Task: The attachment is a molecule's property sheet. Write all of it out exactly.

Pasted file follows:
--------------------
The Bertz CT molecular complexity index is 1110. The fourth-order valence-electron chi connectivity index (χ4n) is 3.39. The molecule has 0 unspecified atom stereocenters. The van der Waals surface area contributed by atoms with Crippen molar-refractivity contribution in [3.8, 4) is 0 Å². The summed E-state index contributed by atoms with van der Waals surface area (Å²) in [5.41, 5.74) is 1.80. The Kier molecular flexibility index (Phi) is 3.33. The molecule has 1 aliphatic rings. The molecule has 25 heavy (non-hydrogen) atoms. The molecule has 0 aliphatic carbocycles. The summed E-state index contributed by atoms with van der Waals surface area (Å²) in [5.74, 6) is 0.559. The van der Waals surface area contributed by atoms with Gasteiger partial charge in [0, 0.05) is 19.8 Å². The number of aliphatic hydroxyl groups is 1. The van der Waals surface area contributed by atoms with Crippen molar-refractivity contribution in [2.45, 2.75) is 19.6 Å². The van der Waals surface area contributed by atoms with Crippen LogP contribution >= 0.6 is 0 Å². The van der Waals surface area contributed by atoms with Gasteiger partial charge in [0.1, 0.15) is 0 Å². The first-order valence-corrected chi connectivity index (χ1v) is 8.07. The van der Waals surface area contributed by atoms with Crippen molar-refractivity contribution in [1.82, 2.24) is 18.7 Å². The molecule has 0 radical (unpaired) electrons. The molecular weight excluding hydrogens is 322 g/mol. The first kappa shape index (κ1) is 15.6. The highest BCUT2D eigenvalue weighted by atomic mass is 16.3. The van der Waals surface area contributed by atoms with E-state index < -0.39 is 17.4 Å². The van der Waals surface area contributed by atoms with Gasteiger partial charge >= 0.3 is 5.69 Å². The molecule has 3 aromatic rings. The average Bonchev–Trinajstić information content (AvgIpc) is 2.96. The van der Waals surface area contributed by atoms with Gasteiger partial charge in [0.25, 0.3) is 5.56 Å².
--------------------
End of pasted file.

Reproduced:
The Bertz CT molecular complexity index is 1110. The fourth-order valence-electron chi connectivity index (χ4n) is 3.39. The molecule has 0 unspecified atom stereocenters. The van der Waals surface area contributed by atoms with Crippen molar-refractivity contribution in [3.8, 4) is 0 Å². The summed E-state index contributed by atoms with van der Waals surface area (Å²) in [5.41, 5.74) is 1.80. The Kier molecular flexibility index (Phi) is 3.33. The molecule has 1 aliphatic rings. The molecule has 25 heavy (non-hydrogen) atoms. The molecule has 0 aliphatic carbocycles. The summed E-state index contributed by atoms with van der Waals surface area (Å²) in [5.74, 6) is 0.559. The van der Waals surface area contributed by atoms with Gasteiger partial charge in [0, 0.05) is 19.8 Å². The number of aliphatic hydroxyl groups is 1. The van der Waals surface area contributed by atoms with Crippen molar-refractivity contribution in [2.45, 2.75) is 19.6 Å². The van der Waals surface area contributed by atoms with Crippen LogP contribution >= 0.6 is 0 Å². The van der Waals surface area contributed by atoms with Gasteiger partial charge in [0.1, 0.15) is 0 Å². The first-order valence-corrected chi connectivity index (χ1v) is 8.07. The van der Waals surface area contributed by atoms with Crippen molar-refractivity contribution in [1.82, 2.24) is 18.7 Å². The molecule has 0 radical (unpaired) electrons. The molecular weight excluding hydrogens is 322 g/mol. The first kappa shape index (κ1) is 15.6. The highest BCUT2D eigenvalue weighted by atomic mass is 16.3. The van der Waals surface area contributed by atoms with E-state index < -0.39 is 17.4 Å². The van der Waals surface area contributed by atoms with Gasteiger partial charge >= 0.3 is 5.69 Å². The molecule has 3 aromatic rings. The average Bonchev–Trinajstić information content (AvgIpc) is 2.96. The van der Waals surface area contributed by atoms with Gasteiger partial charge in [0.25, 0.3) is 5.56 Å².